This iteration incorporates a new datum, as every single combination scored better than the previous datum. New concepts were also generated by combining some facets of each of the previous ideas. This iteration indicates that no single method scores significantly better than the datum. Therefore, for the next iteration the datum will remain constant and new concepts will be generated using each method that scores a (+) in each criteria.
For this iteration of the Pugh Matrix the datum remained the same. New concepts were generated using mostly methods that scored a (s) or a (+) for each criteria during the last iteration. Through this iteration, two concepts remain better than or the same as the datum, concepts 14 and 16 (as seen by the green boxes in the "score" section). The only differences between these concepts lie in criteria C and G (highlighted in yellow). Neither of the methods compared in these criteria is superior regarding performance; therefore, ease of assembly, manufacturing, etc. must be considered. This allows the team some flexibility in the method chosen to hold the probe and present the feedback.
The graphic shown below illustrates the subsystems involved with measuring the sulcus and the interfaces between them. The four main subsystems are the probe fixture, tooth fixture, test specimen and data acquisition/feedback software. The interfaces between these subsystems can be found in the yellow ovals.
The interface between the probe fixture and the tooth fixture is the Labview program which will be used to move the fixture relative to one another. The interface between the tooth fixture and the test specimen will be the socket in which the phantom tooth is place on the turn table that is the tooth fixture. The interface between the test specimen and the data acquisition/feedback software is the probe itself as this will transmit signals measured on the tooth to the computer program in use. Lastly, the interface between the data acquisition/feedback software and the probe fixture movement is the UI, or user interface. This represents the program the user will use to activate the measurements and view the results when the test is complete.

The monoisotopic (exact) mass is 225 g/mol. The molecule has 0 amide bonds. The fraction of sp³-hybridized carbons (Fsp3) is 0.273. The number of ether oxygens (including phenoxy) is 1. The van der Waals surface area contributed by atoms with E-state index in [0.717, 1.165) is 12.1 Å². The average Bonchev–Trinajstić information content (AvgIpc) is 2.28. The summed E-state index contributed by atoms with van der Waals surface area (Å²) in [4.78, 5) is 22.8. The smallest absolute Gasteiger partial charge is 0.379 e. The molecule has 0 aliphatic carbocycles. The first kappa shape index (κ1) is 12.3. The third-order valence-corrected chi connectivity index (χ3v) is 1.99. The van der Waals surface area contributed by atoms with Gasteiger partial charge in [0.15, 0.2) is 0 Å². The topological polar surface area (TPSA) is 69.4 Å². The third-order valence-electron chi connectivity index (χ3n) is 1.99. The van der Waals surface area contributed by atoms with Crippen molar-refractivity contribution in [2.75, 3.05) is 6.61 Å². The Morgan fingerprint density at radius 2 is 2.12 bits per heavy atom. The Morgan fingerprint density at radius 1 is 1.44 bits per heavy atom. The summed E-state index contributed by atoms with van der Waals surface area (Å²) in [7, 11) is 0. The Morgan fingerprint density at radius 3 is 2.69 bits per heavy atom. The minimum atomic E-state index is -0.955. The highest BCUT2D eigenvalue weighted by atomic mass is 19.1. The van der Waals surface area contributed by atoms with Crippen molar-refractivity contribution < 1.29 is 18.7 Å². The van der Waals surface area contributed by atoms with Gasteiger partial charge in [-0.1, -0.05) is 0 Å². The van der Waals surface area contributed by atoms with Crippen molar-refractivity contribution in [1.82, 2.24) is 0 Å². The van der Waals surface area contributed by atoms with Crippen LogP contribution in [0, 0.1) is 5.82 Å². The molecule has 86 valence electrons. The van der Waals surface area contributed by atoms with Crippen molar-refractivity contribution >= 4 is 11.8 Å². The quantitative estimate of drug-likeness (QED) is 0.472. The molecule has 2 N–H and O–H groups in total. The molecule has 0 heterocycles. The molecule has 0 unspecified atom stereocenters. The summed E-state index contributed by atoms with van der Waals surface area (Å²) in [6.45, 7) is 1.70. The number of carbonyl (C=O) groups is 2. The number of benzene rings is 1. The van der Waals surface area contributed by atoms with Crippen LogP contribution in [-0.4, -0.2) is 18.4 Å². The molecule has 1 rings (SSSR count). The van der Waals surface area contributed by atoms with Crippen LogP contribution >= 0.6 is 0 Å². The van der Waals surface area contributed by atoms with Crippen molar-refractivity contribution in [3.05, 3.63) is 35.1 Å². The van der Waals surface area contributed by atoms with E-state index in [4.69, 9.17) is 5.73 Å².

The block diagram shown below illustrates the top level view of the overall system interface and the connections between each part. The main subsystems are the Tooth and Probe fixture, the power supply powering the motors for movement, and outside of these two are the Ultrasound Pulser/Receiver unit, Oscilloscope, and computer interfacing with the main fixture.
The computer controls both the Ultrasound unit and the control unit of the tooth and probe fixtures. The oscilloscope receives its data through the Ultrasound unit and sends it to the computer. The Ultrasound unit activates the probe and receives the information it obtains from the tooth phantom. The control unit controls the movements of the 5 motors that move the tooth and probe fixtures, and the motors are powered by 12 V and 9 V supplies.
Tooth Phantom DesignThe sketch below represents an idea for the construction of the phantom tooth. The geometry of the dentin and the enamel are not entirely representative of a human tooth, as certain areas of these components are not important for the measurement. It is proposed that the base of the tooth be square to facilitate a simple interface with the holding fixture. This will also allow for ease of creating a tight fit between the two while maintaining a simple assembly/disassembly for interchanging the tooth as necessary.
Some possible materials that can be used for the tooth are listed in the table below. The top choices of materials are highlighted in green. These materials were chosen due to their similarity to a human tooth and ease of manipulation. The materials being considered were eventually changed, details regarding the decision process can be found on the Detailed Design page.